A few months ago, we were commissioned as MBS Anytime by a large automotive parts supplier to send consolidated shipments from various parts of Europe to Morocco by full charter.
We offer our customer a door-to-door service with daily individual adjustments. Since the produced parts have to be brought to Morocco as quickly as possible, we load them onto the trucks provided by us immediately after completion.
Unloading takes place at night at Leipzig airport, where we work closely with our handling agent to prepare the goods for air transport. In order to be able to offer the customer an optimal service and also to optimise internal processes, there are always two MBS Anytime employees on site. This also enables us to react immediately in case of complications and to give our customers real-time updates.
As soon as the aircraft panels for the Boeing 737 are loaded and the loading plan is drawn up, we inform our agent in Morocco to organise the on-carriage for the various customers and prepare for customs clearance, as we usually serve around 25 final recipients.
As a 2nd year apprentice at MBS in Cologne, I had the opportunity to witness this process on site in Leipzig. The departure of the Boeing 737 was at 09:30 in the morning every day, which meant that the working hours mainly shifted into the night.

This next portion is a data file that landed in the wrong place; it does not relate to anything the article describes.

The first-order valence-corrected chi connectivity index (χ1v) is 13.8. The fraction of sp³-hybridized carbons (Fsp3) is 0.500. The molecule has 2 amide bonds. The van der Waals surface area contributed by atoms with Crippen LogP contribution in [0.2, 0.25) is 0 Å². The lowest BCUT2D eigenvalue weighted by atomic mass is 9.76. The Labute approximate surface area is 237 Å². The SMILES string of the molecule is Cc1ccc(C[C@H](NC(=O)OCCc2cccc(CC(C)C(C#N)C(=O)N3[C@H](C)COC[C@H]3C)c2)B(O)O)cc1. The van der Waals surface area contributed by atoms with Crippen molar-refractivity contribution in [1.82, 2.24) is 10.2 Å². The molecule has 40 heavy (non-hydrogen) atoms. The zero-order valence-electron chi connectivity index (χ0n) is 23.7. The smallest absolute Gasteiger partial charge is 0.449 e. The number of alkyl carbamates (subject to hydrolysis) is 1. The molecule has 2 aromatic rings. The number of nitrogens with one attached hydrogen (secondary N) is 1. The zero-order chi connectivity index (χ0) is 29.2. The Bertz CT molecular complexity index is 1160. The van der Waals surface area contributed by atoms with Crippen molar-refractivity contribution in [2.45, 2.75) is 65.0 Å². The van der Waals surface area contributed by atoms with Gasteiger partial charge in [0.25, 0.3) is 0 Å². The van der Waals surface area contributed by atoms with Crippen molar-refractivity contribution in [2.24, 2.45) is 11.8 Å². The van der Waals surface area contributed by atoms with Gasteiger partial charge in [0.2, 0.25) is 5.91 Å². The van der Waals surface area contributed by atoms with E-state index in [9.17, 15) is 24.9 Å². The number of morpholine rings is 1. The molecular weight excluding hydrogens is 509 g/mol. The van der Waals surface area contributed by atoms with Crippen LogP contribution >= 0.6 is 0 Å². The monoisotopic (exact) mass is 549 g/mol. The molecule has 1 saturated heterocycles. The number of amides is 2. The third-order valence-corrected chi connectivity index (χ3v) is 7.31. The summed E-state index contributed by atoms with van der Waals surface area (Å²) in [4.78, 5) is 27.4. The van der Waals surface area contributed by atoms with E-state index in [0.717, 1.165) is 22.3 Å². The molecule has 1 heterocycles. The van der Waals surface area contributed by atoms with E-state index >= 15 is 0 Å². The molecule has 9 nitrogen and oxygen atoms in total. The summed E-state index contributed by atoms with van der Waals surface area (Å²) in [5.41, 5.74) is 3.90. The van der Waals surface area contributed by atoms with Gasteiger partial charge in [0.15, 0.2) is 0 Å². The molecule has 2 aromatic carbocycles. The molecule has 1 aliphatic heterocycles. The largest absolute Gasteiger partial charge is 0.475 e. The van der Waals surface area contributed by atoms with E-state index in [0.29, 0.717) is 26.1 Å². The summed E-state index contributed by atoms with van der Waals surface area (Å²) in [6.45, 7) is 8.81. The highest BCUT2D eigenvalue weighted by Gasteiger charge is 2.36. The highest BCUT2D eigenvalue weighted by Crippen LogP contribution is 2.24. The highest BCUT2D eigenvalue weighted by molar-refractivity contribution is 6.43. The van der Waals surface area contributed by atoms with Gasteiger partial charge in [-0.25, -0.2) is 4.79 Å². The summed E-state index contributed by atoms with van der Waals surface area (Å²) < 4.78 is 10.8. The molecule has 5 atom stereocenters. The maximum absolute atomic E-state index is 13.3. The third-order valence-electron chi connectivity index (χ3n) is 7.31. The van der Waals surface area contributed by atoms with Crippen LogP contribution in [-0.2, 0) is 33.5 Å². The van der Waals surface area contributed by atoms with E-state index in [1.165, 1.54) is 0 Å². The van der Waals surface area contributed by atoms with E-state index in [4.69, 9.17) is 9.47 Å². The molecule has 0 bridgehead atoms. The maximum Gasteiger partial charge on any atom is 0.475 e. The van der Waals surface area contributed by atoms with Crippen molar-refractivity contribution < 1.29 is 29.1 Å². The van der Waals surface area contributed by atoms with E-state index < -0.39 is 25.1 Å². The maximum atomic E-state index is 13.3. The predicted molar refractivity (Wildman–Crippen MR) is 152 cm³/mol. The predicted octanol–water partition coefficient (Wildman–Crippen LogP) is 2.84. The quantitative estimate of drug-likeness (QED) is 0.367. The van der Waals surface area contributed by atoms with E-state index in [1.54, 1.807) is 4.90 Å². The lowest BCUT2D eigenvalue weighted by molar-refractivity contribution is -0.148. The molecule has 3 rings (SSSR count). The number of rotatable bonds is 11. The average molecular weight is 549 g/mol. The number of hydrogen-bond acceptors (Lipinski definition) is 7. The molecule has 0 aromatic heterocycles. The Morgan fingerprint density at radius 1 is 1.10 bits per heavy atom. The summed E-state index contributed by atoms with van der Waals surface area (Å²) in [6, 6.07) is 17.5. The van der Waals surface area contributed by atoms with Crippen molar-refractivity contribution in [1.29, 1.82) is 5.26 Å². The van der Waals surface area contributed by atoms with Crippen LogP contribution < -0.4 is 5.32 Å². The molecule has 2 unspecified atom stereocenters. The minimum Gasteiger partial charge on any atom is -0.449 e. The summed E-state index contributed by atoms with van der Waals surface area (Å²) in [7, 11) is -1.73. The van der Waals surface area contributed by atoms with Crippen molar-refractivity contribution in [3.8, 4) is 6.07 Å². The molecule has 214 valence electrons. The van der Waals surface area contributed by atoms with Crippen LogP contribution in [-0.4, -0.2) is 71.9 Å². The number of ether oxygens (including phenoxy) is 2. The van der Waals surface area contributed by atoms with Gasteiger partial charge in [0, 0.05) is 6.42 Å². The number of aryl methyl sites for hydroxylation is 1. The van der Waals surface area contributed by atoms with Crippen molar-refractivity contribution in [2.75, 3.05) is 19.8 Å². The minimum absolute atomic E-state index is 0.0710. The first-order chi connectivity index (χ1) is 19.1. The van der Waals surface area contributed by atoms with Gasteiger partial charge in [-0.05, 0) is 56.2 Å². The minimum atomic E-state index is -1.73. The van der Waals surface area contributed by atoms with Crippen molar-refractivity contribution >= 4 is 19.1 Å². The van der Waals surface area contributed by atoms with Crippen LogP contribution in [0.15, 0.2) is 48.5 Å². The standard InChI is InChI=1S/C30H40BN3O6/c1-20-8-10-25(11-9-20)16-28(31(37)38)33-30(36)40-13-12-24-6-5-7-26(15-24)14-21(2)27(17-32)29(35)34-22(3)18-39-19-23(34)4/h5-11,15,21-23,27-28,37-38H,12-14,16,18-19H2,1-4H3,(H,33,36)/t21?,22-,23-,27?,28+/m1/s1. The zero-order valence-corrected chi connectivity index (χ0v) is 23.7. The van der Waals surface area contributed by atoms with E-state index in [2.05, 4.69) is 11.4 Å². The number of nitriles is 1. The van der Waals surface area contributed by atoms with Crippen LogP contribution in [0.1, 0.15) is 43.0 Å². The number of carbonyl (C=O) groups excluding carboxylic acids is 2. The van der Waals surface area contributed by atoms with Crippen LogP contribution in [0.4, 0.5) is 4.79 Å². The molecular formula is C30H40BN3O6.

My tasks consisted of monitoring the trucks and vans scheduled in advance by my colleagues so that they arrived at the airport on time. The unloading process was then a matter of comparing the loading lists we had prepared in advance with the goods delivered to ensure completeness, X-Ray scanning the consignment and making sure that there were no prohibited or dangerous items among them for aviation security purposes.
After all the pallets were loaded onto the ULDs (Unit Load Device), it was my turn to finalise the AWBs (Air Way Bills) for the respective end recipients and finally to inform our agent in Morocco of the exact delivery date of the goods so that he could prepare them physically and customs-wise for onward transport as quickly as possible.
Once customs had given its clearance and the plane was on the taxiway, my shift at Leipzig Airport came to an end. In conclusion, I can say that the range of tasks as a trainee at MBS is very extensive and such practical experiences are always very exciting.